I’m not sure why there has not been more coverage than this, but I suspect there is something to do with uncomfortability floating around somewhere. By which I mean, it is not easy viewing for the public, despite it’s presence on the internet. The version of the video I saw had had 131,123 viewings in little over three days. Yet people will not know about Neda, who she was, or what she has come to stand for, despite this internet presence.

So I return to the original point, does Brown have a point when he says that the internet has made foreign policy very different now? Again, I’m not convinced. Yes, things such as this will be put online. But that’s just a by-product of the events. People in Iran know about the power of the internet, yet there are still disturbing scenes pouring out of the country on a daily basis. It has done nothing to stop the problems, it simply has made it more accessible to the rest of the world. The internet will not stop violence, it will not stop murders, or indeed, genocide. All it can do is to make them more internationally condemnable.

An Interesting Comparison…

8 12 2008

I was watching Long Way Down with Euan McGregor and Charlie Boorman last night for the first time. They had reached central Africa on their second journey and it was an interesting watch as they visited Ugandan rehab camps for child soldiers. It was though the visit they made to the war-torn country of Rwanda that was of more interest though. I will admit that other than knowing of the genocide, I knew little of the state of affairs of Rwanda over the course of the past half a century. The impression from the programme was that Rwanda was recovering very well after such a tragic happening (put into context by another stat I heard this weekend: there was more killed in Rwanda than there were British deaths in the First World War). People were cheerful and looking forward (this despite accusations of War Crimes in direction to their president) and the nature of the country was that it was hard to imagine such acts (albeit the presentation in the programme demonstrated it as such).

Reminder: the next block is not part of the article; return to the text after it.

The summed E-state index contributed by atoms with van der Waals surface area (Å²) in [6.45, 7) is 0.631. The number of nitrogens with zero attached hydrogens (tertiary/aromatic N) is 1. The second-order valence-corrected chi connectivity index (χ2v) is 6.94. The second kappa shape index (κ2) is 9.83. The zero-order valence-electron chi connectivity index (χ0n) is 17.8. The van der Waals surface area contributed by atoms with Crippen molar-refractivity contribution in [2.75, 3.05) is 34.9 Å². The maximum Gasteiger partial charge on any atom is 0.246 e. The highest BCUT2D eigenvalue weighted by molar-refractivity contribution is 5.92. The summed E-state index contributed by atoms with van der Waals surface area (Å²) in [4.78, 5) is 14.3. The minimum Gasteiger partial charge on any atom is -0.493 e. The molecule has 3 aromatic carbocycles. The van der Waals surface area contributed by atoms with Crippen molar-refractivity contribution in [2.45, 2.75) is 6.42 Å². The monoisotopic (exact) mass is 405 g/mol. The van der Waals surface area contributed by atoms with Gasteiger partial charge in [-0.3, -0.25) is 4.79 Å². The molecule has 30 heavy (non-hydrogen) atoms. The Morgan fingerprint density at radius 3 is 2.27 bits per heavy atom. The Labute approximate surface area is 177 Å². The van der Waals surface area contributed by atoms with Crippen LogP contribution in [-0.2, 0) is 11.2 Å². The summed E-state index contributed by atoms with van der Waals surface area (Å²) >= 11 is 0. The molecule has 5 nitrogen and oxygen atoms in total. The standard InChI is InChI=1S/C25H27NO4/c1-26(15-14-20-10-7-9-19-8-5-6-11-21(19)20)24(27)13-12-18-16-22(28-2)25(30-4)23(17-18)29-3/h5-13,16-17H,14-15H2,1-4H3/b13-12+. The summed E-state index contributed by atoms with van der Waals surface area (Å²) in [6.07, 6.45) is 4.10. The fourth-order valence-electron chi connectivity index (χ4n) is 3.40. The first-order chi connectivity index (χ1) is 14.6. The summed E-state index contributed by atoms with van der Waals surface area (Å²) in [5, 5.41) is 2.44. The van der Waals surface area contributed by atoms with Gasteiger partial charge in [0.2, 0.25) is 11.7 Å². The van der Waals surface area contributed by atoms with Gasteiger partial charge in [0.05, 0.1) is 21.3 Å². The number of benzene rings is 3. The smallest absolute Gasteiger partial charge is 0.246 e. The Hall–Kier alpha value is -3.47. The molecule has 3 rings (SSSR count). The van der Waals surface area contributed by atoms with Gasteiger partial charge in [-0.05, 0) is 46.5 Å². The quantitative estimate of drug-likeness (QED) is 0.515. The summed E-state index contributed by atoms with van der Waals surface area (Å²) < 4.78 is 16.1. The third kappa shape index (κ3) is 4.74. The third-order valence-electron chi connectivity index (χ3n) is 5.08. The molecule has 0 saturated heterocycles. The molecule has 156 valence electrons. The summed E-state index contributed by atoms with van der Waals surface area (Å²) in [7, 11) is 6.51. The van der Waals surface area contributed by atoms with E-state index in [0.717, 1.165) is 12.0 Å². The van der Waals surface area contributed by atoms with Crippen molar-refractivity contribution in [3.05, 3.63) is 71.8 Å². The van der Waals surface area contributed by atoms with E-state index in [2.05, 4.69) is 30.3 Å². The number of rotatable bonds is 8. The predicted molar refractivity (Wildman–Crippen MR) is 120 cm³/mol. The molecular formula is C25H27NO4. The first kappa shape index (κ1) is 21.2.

More noteworthy though was the attitude towards education. The children wanted to learn, to get educated and to give themselves the best possible start. My experience of Africa is similar, as children and adults alike are keen to learn a much as they can. It was my mum though that made a good point, comparing such desire for education in Africa to the apparent lack of interest in children of Britain at the moment.

Whilst it is too easy to suggest that more kids don’t care about education than do, it is not a stretch, I feel, to suggest that there is nowhere near the same fervour for education amongst those in Britain.

It is examples such as these which makes me think that we can become too easily forgetful of what we have in Britain. We are lucky to be able to get an education, to build our lives, and not be fearful of war of genocide tearing apart our society. Watching programmes such as these serves to help us remember our own situation and appreciate how fortunate we are.